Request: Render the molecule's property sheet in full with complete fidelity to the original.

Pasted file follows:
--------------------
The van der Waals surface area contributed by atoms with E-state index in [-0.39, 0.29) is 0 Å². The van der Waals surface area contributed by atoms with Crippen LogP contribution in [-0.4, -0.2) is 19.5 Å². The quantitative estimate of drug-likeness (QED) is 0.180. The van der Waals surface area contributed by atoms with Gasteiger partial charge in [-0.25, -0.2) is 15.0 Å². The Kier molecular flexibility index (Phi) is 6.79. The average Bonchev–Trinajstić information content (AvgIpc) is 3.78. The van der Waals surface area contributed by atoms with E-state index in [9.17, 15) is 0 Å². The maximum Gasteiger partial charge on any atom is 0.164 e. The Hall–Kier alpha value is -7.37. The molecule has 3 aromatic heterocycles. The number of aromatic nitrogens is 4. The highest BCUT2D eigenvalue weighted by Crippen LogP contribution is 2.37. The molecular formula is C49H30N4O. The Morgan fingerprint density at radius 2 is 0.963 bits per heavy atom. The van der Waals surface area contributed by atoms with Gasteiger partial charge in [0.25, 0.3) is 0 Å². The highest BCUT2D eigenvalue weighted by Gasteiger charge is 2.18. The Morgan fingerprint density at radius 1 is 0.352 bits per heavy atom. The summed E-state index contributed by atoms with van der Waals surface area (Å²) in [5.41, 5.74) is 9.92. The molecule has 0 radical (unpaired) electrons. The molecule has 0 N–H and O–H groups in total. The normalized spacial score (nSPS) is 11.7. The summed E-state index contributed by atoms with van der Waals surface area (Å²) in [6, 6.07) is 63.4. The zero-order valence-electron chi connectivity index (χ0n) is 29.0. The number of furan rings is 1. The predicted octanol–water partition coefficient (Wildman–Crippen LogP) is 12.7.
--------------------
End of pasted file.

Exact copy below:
The van der Waals surface area contributed by atoms with E-state index in [-0.39, 0.29) is 0 Å². The van der Waals surface area contributed by atoms with Crippen LogP contribution in [-0.4, -0.2) is 19.5 Å². The quantitative estimate of drug-likeness (QED) is 0.180. The van der Waals surface area contributed by atoms with Gasteiger partial charge in [-0.25, -0.2) is 15.0 Å². The Kier molecular flexibility index (Phi) is 6.79. The average Bonchev–Trinajstić information content (AvgIpc) is 3.78. The van der Waals surface area contributed by atoms with E-state index in [9.17, 15) is 0 Å². The maximum Gasteiger partial charge on any atom is 0.164 e. The Hall–Kier alpha value is -7.37. The molecule has 3 aromatic heterocycles. The number of aromatic nitrogens is 4. The highest BCUT2D eigenvalue weighted by Crippen LogP contribution is 2.37. The molecular formula is C49H30N4O. The Morgan fingerprint density at radius 2 is 0.963 bits per heavy atom. The van der Waals surface area contributed by atoms with Gasteiger partial charge in [0.25, 0.3) is 0 Å². The highest BCUT2D eigenvalue weighted by Gasteiger charge is 2.18. The Morgan fingerprint density at radius 1 is 0.352 bits per heavy atom. The summed E-state index contributed by atoms with van der Waals surface area (Å²) in [5.41, 5.74) is 9.92. The molecule has 0 radical (unpaired) electrons. The molecule has 0 N–H and O–H groups in total. The normalized spacial score (nSPS) is 11.7. The summed E-state index contributed by atoms with van der Waals surface area (Å²) in [6, 6.07) is 63.4. The zero-order valence-electron chi connectivity index (χ0n) is 29.0. The number of furan rings is 1. The predicted octanol–water partition coefficient (Wildman–Crippen LogP) is 12.7.